Ovarian cancer is the third most common gynecological malignancy worldwide with an overall 5-year survival of only 35%. Considering this poor prognosis, novel therapies to improve outcome for ovarian cancer patients are urgently needed. One attractive option is the use of immunotherapy. Previous work has already demonstrated that immune cells infiltrating in the tumor are associated with an improved prognosis for ovarian cancer patients. Using this work as a starting point, we first analyzed how the standard-of-care for ovarian cancer, surgery combined with chemotherapy, influences the immune profile of ovarian tumors. Strikingly, we observed that mainly inactive and naive immune cells were present in the lymph node and blood of ovarian cancer patients, suggesting insufficient priming of the immune system. Nevertheless, we observed a subset of activated tumor infiltrating immune cells, although inhibited by that same tumor. Interestingly, tumor cells exposed to chemotherapy were characterized by the absence of antigen presenting complexes (major histocompatibility complex class I) on the cell surface. As antigen presentation is crucial to elicit a proper immune response, we designed a novel strategy to overcome the lack of priming in the lymph nodes to (re)activate the immune system. Within this thesis, we go on to demonstrate that targeted delivery of immune stimulating agent CD40L to the tumor- or draining lymph node micro-environment is a promising approach in this respect.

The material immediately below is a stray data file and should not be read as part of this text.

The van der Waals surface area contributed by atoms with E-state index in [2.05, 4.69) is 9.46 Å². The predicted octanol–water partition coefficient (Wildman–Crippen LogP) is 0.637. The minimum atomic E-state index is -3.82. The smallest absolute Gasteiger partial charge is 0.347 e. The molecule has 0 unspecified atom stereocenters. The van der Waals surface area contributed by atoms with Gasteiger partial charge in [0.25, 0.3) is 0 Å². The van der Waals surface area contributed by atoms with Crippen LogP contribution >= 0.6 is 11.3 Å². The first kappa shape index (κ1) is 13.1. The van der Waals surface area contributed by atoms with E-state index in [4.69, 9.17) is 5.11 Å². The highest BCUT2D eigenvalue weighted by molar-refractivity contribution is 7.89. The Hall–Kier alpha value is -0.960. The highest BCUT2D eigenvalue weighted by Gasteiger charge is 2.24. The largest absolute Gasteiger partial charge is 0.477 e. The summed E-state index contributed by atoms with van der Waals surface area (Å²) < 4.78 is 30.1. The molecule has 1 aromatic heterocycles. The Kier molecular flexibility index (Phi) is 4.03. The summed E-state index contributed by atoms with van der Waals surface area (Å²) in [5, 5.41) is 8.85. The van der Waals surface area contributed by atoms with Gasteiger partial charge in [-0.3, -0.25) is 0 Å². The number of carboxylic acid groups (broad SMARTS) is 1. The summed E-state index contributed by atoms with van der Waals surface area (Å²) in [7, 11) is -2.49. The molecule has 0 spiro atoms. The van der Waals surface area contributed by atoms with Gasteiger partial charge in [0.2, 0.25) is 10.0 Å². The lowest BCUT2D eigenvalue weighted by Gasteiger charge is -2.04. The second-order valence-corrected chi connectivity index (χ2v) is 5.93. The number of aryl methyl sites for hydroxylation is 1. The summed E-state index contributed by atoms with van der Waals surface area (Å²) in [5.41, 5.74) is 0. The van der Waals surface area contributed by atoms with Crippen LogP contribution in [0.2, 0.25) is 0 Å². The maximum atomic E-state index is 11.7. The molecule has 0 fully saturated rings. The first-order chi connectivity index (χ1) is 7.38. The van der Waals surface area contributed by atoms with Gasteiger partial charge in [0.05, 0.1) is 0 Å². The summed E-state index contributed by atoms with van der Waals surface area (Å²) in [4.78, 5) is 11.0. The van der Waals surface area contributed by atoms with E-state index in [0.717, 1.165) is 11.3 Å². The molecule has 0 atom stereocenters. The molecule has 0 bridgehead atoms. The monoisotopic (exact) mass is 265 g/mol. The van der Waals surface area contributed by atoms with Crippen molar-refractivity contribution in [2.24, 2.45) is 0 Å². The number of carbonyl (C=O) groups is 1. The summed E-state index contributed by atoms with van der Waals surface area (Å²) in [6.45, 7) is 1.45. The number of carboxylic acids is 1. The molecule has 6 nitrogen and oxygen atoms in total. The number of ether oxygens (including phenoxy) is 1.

|Qualification||Doctor of Philosophy|
|Place of Publication||[Groningen]|
|Publication status||Published - 2020|